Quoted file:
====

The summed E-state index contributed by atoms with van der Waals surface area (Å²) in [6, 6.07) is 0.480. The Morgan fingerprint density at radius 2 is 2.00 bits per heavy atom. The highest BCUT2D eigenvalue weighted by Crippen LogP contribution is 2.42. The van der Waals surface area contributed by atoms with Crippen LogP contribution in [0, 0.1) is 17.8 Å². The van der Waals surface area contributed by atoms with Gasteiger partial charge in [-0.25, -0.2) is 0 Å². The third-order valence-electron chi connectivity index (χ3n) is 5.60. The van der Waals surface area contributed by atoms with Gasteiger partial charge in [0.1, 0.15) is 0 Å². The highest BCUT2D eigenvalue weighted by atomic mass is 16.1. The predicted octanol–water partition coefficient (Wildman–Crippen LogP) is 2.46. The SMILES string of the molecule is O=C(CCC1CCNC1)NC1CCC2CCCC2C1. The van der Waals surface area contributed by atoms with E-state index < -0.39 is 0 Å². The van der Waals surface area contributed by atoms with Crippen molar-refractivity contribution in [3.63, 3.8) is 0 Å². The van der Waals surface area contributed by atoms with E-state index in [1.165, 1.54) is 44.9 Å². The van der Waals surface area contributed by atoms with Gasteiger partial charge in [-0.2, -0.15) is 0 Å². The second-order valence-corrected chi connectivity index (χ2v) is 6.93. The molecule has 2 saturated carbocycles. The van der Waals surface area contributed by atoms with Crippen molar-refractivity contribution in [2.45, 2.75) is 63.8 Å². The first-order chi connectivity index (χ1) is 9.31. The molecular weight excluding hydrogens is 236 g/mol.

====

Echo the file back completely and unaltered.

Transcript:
The summed E-state index contributed by atoms with van der Waals surface area (Å²) in [6, 6.07) is 0.480. The Morgan fingerprint density at radius 2 is 2.00 bits per heavy atom. The highest BCUT2D eigenvalue weighted by Crippen LogP contribution is 2.42. The van der Waals surface area contributed by atoms with Crippen LogP contribution in [0, 0.1) is 17.8 Å². The van der Waals surface area contributed by atoms with Gasteiger partial charge in [-0.25, -0.2) is 0 Å². The third-order valence-electron chi connectivity index (χ3n) is 5.60. The van der Waals surface area contributed by atoms with Gasteiger partial charge in [0.1, 0.15) is 0 Å². The highest BCUT2D eigenvalue weighted by atomic mass is 16.1. The predicted octanol–water partition coefficient (Wildman–Crippen LogP) is 2.46. The SMILES string of the molecule is O=C(CCC1CCNC1)NC1CCC2CCCC2C1. The van der Waals surface area contributed by atoms with E-state index < -0.39 is 0 Å². The van der Waals surface area contributed by atoms with Crippen molar-refractivity contribution in [3.63, 3.8) is 0 Å². The van der Waals surface area contributed by atoms with E-state index in [1.165, 1.54) is 44.9 Å². The van der Waals surface area contributed by atoms with Gasteiger partial charge in [-0.2, -0.15) is 0 Å². The second-order valence-corrected chi connectivity index (χ2v) is 6.93. The molecule has 2 saturated carbocycles. The van der Waals surface area contributed by atoms with Crippen molar-refractivity contribution in [2.45, 2.75) is 63.8 Å². The first-order chi connectivity index (χ1) is 9.31. The molecular weight excluding hydrogens is 236 g/mol.